unsigned specifier (%u) in C with Examples
Pre-requisite: Format specifiers in C
The format specifier is used during input and output. It is a way to tell the compiler what type of data is in a variable during taking input using scanf() or printing using printf(). Some examples are %c, %d, %f, %u, etc.
This article focuses on discussing the format specifier %u.
This unsigned Integer format specifier. This is implemented for fetching values from the address of a variable having an unsigned decimal integer stored in memory. An unsigned Integer means the variable can hold only a positive value. This format specifier is used within the printf() function for printing the unsigned integer variables.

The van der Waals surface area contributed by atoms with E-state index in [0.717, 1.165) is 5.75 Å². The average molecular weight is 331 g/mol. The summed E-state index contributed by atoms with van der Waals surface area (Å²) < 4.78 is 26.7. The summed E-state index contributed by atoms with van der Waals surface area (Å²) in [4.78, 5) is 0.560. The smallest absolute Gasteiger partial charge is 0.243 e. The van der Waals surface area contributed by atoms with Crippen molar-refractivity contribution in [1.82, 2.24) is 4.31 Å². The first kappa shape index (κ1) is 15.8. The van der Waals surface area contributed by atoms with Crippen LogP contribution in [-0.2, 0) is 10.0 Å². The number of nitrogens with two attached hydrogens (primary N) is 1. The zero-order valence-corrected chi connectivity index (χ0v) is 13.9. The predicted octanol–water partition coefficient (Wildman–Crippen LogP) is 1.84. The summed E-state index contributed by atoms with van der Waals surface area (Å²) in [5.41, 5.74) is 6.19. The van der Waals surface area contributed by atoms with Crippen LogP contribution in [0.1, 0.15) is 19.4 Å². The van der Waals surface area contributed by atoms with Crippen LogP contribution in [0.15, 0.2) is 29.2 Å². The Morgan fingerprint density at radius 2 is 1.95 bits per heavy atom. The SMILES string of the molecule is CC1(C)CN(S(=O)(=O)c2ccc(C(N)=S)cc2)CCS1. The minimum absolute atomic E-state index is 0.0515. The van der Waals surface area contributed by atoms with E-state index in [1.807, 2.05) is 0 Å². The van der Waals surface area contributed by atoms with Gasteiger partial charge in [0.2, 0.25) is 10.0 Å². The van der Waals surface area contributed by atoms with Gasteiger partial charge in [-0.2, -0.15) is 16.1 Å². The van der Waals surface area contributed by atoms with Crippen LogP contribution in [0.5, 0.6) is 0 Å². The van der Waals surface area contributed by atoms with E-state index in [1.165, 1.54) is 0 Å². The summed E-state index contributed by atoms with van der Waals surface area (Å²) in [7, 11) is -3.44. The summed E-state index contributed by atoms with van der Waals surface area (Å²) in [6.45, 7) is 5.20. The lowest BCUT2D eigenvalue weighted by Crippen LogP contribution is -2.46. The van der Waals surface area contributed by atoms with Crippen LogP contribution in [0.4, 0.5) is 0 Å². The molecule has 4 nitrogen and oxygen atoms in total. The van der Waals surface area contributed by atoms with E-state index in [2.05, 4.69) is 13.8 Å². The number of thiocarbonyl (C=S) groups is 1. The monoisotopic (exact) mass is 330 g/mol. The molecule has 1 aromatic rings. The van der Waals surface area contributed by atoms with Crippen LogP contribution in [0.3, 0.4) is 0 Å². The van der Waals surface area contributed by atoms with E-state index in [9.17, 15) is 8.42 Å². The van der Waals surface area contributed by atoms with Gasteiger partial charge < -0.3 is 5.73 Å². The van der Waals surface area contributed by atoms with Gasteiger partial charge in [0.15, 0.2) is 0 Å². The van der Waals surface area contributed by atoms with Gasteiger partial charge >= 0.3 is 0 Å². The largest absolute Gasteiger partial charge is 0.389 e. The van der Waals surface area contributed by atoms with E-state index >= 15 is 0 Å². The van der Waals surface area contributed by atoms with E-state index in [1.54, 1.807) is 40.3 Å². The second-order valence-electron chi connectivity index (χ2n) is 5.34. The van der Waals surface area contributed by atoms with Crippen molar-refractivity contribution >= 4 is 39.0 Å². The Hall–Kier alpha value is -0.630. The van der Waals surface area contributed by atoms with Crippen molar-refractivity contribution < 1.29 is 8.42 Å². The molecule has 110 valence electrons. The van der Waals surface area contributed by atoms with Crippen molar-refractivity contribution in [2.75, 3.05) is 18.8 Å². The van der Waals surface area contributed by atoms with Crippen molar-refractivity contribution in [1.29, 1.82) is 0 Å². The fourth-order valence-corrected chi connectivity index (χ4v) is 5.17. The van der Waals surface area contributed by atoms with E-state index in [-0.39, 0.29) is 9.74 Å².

Below is the C program to implement the format specifier %u:
The positive integer value can be easily printed using “%u” format specifier.
Case 1: Print char value using %u
Below is the C program to demonstrate the concept:
In the above program, variable c is assigned the character ‘a’. In the printf statement when %u is used to print the value of the char c, then the ASCII value of ‘a’ is printed.
Case 2: Print float value using %u
prog.c: In function ‘main’:
prog.c:11:10: warning: format ‘%u’ expects argument of type ‘unsigned int’, but argument 2 has type ‘double’ [-Wformat=]
Case 3: Print negative integer value using %u